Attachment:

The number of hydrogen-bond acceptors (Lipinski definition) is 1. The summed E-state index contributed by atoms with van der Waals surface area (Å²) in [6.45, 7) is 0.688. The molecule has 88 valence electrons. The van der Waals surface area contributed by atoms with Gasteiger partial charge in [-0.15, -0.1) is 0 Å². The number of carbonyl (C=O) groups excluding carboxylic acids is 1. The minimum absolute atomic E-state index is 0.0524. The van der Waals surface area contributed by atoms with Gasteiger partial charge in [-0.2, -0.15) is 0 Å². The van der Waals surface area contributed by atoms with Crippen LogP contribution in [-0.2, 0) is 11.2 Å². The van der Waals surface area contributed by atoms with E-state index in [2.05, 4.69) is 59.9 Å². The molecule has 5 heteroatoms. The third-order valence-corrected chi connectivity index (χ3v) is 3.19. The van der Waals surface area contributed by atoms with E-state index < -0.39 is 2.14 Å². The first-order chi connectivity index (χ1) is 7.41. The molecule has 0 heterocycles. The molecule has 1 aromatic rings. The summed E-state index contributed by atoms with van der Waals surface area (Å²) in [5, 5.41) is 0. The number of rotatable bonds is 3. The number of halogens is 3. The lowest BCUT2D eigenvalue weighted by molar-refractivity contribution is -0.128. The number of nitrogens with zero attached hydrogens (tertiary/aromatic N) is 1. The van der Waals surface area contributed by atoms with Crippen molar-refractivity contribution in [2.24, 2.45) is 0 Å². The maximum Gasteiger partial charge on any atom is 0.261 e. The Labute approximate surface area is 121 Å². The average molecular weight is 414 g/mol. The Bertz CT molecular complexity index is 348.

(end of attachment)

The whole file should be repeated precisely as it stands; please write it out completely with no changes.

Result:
The number of hydrogen-bond acceptors (Lipinski definition) is 1. The summed E-state index contributed by atoms with van der Waals surface area (Å²) in [6.45, 7) is 0.688. The molecule has 88 valence electrons. The van der Waals surface area contributed by atoms with Gasteiger partial charge in [-0.15, -0.1) is 0 Å². The number of carbonyl (C=O) groups excluding carboxylic acids is 1. The minimum absolute atomic E-state index is 0.0524. The van der Waals surface area contributed by atoms with Gasteiger partial charge in [-0.2, -0.15) is 0 Å². The van der Waals surface area contributed by atoms with Crippen LogP contribution in [-0.2, 0) is 11.2 Å². The van der Waals surface area contributed by atoms with E-state index in [2.05, 4.69) is 59.9 Å². The molecule has 5 heteroatoms. The third-order valence-corrected chi connectivity index (χ3v) is 3.19. The van der Waals surface area contributed by atoms with E-state index < -0.39 is 2.14 Å². The first-order chi connectivity index (χ1) is 7.41. The molecule has 0 heterocycles. The molecule has 1 aromatic rings. The summed E-state index contributed by atoms with van der Waals surface area (Å²) in [5, 5.41) is 0. The number of rotatable bonds is 3. The number of halogens is 3. The lowest BCUT2D eigenvalue weighted by molar-refractivity contribution is -0.128. The number of nitrogens with zero attached hydrogens (tertiary/aromatic N) is 1. The van der Waals surface area contributed by atoms with Crippen molar-refractivity contribution in [2.24, 2.45) is 0 Å². The maximum Gasteiger partial charge on any atom is 0.261 e. The Labute approximate surface area is 121 Å². The average molecular weight is 414 g/mol. The Bertz CT molecular complexity index is 348.